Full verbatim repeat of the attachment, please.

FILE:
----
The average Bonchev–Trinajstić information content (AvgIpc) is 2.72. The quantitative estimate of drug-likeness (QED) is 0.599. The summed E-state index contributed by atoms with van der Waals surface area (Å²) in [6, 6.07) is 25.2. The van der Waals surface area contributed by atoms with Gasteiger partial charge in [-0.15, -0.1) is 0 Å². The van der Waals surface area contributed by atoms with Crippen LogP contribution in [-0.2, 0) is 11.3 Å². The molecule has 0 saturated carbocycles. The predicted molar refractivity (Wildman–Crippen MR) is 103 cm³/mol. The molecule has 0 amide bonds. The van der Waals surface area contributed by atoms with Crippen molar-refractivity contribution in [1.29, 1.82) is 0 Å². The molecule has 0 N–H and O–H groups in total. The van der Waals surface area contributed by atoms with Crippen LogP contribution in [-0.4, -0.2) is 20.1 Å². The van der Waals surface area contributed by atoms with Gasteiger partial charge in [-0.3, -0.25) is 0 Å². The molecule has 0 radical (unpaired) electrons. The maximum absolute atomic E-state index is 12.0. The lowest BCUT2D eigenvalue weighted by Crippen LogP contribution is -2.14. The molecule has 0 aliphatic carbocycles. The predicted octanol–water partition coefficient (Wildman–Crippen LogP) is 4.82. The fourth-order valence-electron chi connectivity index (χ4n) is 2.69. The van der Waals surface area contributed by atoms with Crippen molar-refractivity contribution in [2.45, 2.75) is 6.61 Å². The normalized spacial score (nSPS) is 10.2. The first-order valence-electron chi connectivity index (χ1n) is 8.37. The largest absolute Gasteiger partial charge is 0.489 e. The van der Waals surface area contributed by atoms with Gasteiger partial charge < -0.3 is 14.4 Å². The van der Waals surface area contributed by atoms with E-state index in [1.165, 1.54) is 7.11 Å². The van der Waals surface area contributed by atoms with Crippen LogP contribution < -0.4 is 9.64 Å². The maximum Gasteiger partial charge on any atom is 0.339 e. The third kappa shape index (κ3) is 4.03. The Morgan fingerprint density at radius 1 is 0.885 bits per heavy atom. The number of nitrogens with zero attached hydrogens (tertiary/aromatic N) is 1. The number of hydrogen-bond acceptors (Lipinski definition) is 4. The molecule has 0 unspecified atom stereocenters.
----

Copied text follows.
The average Bonchev–Trinajstić information content (AvgIpc) is 2.72. The quantitative estimate of drug-likeness (QED) is 0.599. The summed E-state index contributed by atoms with van der Waals surface area (Å²) in [6, 6.07) is 25.2. The van der Waals surface area contributed by atoms with Gasteiger partial charge in [-0.15, -0.1) is 0 Å². The van der Waals surface area contributed by atoms with Crippen LogP contribution in [-0.2, 0) is 11.3 Å². The molecule has 0 saturated carbocycles. The predicted molar refractivity (Wildman–Crippen MR) is 103 cm³/mol. The molecule has 0 amide bonds. The van der Waals surface area contributed by atoms with Crippen molar-refractivity contribution in [1.29, 1.82) is 0 Å². The molecule has 0 N–H and O–H groups in total. The van der Waals surface area contributed by atoms with Crippen LogP contribution in [-0.4, -0.2) is 20.1 Å². The van der Waals surface area contributed by atoms with Gasteiger partial charge in [-0.3, -0.25) is 0 Å². The molecule has 0 radical (unpaired) electrons. The maximum absolute atomic E-state index is 12.0. The lowest BCUT2D eigenvalue weighted by Crippen LogP contribution is -2.14. The molecule has 0 aliphatic carbocycles. The predicted octanol–water partition coefficient (Wildman–Crippen LogP) is 4.82. The fourth-order valence-electron chi connectivity index (χ4n) is 2.69. The van der Waals surface area contributed by atoms with Crippen molar-refractivity contribution in [2.45, 2.75) is 6.61 Å². The normalized spacial score (nSPS) is 10.2. The first-order valence-electron chi connectivity index (χ1n) is 8.37. The largest absolute Gasteiger partial charge is 0.489 e. The van der Waals surface area contributed by atoms with Gasteiger partial charge < -0.3 is 14.4 Å². The van der Waals surface area contributed by atoms with E-state index in [1.165, 1.54) is 7.11 Å². The van der Waals surface area contributed by atoms with Crippen LogP contribution < -0.4 is 9.64 Å². The maximum Gasteiger partial charge on any atom is 0.339 e. The third kappa shape index (κ3) is 4.03. The Morgan fingerprint density at radius 1 is 0.885 bits per heavy atom. The number of nitrogens with zero attached hydrogens (tertiary/aromatic N) is 1. The number of hydrogen-bond acceptors (Lipinski definition) is 4. The molecule has 0 unspecified atom stereocenters.